The Bishop Kelley Comets will host a regional when the state playoffs tip off next week, but their success this season has come with their best player off the court and on the bench.
The Comets might have one of the best players in the state, but you'll never see him in a game.
"I have never seen anybody that size in my life," said Bishop Kelley head coach Danny Limes.
Mo Ahmed is a 7-foot 2-inch junior from Sudan. At Bishop Kelley, he's known as just "Mo."
"When I got a scholarship for America, I am a basketball player, and I am a student, too," Ahmed said. "I think I've got opportunity in America. It's a really good chance to do whatever I want."
The Oklahoma Secondary Schools Activities Association ruled him ineligible to play in games, even though Bishop Kelley says it has not been accused of any wrongdoing. While he can't play in games, he can still practice with the Comets.
"As far as raw talent, he's as good as anybody I've ever coached, and anybody I've ever seen," Limes added. "I've never coached anybody that size, so now you throw that into the mix, and it's a different dimension."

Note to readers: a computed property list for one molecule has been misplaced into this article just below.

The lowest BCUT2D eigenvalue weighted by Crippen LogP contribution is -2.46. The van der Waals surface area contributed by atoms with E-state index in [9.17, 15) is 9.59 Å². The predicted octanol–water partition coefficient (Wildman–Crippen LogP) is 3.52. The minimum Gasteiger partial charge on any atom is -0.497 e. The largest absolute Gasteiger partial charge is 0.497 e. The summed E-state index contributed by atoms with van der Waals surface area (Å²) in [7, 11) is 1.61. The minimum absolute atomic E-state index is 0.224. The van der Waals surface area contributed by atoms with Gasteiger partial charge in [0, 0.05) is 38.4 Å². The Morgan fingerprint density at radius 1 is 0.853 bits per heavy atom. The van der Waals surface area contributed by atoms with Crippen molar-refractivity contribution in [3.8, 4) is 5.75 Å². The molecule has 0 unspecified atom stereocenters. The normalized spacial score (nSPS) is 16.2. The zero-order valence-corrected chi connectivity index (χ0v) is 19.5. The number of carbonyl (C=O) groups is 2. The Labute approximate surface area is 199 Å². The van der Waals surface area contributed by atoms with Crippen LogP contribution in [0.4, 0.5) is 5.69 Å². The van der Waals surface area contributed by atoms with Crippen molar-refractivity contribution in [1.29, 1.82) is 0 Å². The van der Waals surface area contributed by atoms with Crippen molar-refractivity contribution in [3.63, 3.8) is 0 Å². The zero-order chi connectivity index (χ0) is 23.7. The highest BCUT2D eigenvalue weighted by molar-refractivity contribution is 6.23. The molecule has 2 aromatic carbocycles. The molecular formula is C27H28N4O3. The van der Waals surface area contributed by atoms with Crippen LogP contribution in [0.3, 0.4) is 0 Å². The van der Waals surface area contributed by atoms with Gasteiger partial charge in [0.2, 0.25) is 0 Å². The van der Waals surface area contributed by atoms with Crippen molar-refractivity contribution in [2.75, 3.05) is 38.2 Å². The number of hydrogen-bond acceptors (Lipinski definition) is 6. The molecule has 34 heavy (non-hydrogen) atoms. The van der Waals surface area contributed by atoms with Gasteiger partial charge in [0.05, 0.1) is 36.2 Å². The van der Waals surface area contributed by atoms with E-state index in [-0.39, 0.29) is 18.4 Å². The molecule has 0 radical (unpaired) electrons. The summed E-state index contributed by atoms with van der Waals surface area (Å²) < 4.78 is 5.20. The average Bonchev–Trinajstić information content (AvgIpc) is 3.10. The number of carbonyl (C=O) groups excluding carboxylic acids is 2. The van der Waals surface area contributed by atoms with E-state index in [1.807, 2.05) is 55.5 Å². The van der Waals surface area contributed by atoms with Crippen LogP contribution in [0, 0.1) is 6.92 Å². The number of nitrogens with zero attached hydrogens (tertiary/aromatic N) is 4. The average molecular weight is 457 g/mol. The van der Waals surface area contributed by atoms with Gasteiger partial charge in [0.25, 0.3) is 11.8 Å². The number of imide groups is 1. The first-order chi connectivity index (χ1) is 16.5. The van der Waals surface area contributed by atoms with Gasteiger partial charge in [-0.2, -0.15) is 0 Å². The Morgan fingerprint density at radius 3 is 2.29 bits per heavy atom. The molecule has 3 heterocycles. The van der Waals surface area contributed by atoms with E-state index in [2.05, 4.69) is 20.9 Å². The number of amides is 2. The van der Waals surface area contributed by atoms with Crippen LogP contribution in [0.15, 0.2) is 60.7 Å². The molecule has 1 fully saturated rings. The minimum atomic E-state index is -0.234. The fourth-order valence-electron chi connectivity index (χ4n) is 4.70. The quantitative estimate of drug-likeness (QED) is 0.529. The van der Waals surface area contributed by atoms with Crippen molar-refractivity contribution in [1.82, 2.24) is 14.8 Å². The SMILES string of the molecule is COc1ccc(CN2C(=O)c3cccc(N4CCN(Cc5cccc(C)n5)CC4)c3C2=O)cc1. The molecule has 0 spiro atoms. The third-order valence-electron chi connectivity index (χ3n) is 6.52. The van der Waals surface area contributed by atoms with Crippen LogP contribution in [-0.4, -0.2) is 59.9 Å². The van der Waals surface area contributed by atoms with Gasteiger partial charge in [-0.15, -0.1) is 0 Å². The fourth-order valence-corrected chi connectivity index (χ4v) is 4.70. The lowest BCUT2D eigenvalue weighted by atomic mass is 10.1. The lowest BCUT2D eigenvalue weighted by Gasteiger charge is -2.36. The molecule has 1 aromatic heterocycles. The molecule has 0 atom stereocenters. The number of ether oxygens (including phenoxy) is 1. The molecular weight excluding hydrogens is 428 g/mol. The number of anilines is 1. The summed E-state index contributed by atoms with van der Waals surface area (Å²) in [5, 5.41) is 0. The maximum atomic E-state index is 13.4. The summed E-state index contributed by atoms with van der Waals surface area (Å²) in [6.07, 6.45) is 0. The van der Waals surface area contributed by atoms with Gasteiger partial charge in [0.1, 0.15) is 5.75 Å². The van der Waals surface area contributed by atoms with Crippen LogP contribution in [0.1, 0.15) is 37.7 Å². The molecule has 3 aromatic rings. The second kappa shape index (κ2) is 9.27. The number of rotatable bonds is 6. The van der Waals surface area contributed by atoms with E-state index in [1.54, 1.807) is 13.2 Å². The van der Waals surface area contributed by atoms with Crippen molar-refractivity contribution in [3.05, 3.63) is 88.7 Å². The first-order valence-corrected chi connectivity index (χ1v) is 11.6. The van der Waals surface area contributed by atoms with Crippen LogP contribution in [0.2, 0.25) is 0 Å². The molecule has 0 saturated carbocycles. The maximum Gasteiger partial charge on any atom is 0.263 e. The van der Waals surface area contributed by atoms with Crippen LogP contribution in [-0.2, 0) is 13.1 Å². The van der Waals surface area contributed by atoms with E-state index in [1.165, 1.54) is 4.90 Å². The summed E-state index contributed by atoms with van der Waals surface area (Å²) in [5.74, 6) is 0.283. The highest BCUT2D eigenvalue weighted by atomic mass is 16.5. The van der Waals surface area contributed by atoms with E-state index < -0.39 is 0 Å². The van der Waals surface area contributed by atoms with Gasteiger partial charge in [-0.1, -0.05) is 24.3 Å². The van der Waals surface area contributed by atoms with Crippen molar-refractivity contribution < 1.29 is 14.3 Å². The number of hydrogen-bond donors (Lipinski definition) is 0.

Not being eligible to compete hasn't hurt Mo when it comes to college recruiting. He already has several scholarship offers from Division 1 schools.
"I really like basketball, and I'm working to play in college," he said. "Basketball could help my future, so I'm working on that."
Limes added, "He's going to get a great high school education here, he's going to get a good college education wherever he goes. Education is very important to him, so it means everything."
Mo's mark will be left on Bishop Kelley long after he's gone. One of the baskets in Kelley's gym needed emergency repairs after a hard slam dunk.
"All of a sudden, my oldest son came in and he said, 'Dad, Mo broke the goal. He dunked it and he broke the goal,'" Limes explained. "So I came out here and the goal on the east side was literally hanging from the ceiling because he dunked it so hard it broke off the beam. We haven't had anyone dunk it like that in 21 years that I've been here."
For now, the Comets can only wonder what other history Mo might have made.
Bishop Kelley appealed the OSSAA's decision back in December. The appeal was denied.